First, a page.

August 28, 2010 § 2 Comments
First, let me say I love you. From the first time I laid eyes on you, I knew you’d have a special place in my heart–always.
None of that has changed. You will always be special to me, and I will always love you. When I took my first timid steps into adulthood and all it’s responsibilities, you were there. Through thick and thin, my first jobs after college, even through grad school–you were there with me. I wouldn’t be the person I am today if it hadn’t been for you.
Virginia, I have a lot to thank you for. I know I never treated you as well as you treated me, and for that I’m sorry. But you always seemed to handle it well.
Nothing will ever change the way I feel about you, Virginia. But you have to find a way to move on.
What we had was great–but I’m in a much different place now. I’ve moved on, Virginia, and so should you. I’ve moved on, and I’m happy with my life. It’s not you, it’s me. Please, just let me go!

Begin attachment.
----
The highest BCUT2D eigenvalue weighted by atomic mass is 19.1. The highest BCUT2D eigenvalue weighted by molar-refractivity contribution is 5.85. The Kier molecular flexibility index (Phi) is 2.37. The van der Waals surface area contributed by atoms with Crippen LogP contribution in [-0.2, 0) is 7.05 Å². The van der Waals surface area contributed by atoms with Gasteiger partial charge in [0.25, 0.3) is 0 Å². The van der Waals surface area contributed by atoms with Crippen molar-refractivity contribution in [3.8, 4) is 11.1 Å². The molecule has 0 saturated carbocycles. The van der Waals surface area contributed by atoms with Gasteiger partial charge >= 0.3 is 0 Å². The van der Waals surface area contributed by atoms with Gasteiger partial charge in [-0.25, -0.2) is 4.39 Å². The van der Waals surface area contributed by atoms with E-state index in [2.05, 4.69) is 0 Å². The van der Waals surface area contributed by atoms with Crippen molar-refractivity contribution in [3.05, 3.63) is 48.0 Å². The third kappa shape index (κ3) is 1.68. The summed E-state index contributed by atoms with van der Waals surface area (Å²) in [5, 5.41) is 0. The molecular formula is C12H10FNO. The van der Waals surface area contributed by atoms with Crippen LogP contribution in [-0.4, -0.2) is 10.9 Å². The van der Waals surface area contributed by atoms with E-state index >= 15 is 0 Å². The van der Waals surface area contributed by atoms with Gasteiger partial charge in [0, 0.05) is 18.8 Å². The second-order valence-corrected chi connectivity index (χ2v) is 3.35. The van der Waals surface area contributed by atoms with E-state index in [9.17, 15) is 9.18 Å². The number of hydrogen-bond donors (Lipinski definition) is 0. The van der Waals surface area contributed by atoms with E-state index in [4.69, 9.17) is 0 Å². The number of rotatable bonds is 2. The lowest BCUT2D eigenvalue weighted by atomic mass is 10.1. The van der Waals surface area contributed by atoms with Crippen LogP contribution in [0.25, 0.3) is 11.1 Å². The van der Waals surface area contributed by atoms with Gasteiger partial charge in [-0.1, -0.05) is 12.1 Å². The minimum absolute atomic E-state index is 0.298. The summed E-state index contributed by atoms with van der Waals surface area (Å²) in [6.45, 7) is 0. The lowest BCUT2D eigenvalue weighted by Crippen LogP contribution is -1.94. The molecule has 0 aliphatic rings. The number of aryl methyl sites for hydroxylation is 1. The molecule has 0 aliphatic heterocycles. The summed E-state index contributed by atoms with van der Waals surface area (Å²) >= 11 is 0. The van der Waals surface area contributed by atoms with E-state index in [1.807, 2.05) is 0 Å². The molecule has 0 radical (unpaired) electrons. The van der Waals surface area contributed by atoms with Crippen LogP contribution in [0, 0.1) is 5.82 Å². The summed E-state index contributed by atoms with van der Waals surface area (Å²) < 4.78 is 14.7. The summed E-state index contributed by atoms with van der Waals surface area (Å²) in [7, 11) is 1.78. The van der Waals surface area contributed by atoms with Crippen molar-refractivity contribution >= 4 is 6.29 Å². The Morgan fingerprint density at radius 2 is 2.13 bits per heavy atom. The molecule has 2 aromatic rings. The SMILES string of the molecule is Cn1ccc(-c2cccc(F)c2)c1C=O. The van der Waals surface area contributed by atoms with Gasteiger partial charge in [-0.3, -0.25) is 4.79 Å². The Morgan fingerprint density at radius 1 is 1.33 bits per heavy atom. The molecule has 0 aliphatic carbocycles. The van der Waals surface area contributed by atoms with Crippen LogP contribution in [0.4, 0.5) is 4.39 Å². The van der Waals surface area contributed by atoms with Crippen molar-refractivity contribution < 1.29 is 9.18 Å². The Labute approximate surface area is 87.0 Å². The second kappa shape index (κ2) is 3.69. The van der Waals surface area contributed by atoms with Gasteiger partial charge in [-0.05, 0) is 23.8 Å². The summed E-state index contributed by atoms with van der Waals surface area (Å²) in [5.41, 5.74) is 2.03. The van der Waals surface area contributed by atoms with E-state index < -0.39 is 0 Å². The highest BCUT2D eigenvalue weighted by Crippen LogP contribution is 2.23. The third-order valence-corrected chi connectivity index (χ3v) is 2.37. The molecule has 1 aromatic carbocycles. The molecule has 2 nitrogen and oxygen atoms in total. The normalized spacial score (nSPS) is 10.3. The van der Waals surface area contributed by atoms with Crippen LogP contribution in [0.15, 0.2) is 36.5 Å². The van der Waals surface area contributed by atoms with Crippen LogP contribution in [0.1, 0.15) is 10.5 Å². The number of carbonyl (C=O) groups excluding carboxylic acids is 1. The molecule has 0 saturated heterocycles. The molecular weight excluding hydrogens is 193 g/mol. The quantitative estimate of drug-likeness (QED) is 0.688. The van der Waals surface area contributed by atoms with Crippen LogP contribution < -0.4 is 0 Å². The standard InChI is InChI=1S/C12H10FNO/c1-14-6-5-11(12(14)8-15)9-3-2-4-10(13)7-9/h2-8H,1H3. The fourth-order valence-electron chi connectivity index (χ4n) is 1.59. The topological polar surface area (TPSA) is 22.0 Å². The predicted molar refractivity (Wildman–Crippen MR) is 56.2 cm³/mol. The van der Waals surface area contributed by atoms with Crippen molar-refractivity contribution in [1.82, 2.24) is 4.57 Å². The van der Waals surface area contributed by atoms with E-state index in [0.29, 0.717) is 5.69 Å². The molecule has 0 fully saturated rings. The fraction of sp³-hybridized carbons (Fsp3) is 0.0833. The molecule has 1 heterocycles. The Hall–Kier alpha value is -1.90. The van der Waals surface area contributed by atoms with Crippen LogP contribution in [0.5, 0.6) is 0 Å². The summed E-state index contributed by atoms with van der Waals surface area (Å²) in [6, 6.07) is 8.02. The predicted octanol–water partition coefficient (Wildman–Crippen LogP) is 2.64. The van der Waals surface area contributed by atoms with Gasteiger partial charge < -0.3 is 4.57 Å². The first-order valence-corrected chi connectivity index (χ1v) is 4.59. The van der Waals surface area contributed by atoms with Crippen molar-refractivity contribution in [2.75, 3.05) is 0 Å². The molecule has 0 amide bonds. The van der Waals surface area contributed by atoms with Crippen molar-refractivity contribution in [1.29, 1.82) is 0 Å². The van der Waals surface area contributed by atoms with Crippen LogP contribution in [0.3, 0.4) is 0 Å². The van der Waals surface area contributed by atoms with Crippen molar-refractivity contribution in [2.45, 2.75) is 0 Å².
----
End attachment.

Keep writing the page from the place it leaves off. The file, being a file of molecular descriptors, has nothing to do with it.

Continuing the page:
You’re beautiful, Virginia! There’s no sense in clinging to me so tightly. It’s been 3 years since we were together, so take a hint and just let me go! I beg you! I won’t think any less of you for just making a clean break and getting on with your life. You deserve it. We both do. We’ll both be fine, and you’ll be better for it, I promise.
So please, Virginia, just tell your DMV to let me go. I hate to think you’d put a price on what we had–it seems to cheapen it. But if you insist on dragging this on I guess I have no choice. I wish we could have ended better, without putting a price on the love we shared. Butt if you insist, and if my $85 will help you to find the closure you need, then it’s a small price to pay. The fires of love indeed grow cold when untended for 3 years–but still I wish it didn’t have to come to this!
Virginia! This nasty lovers quarrel could so easily have been avoided. I’ve always been just a phone call, a letter, an email away. Why did I have to find out about this grudge of yours through another? Were you so jealous, that you had to communicate through Ohio? I thought you and I were on better terms than that, Virginia! I do wish you could let bygones be bygones and remember what we had instead of what you hoped for.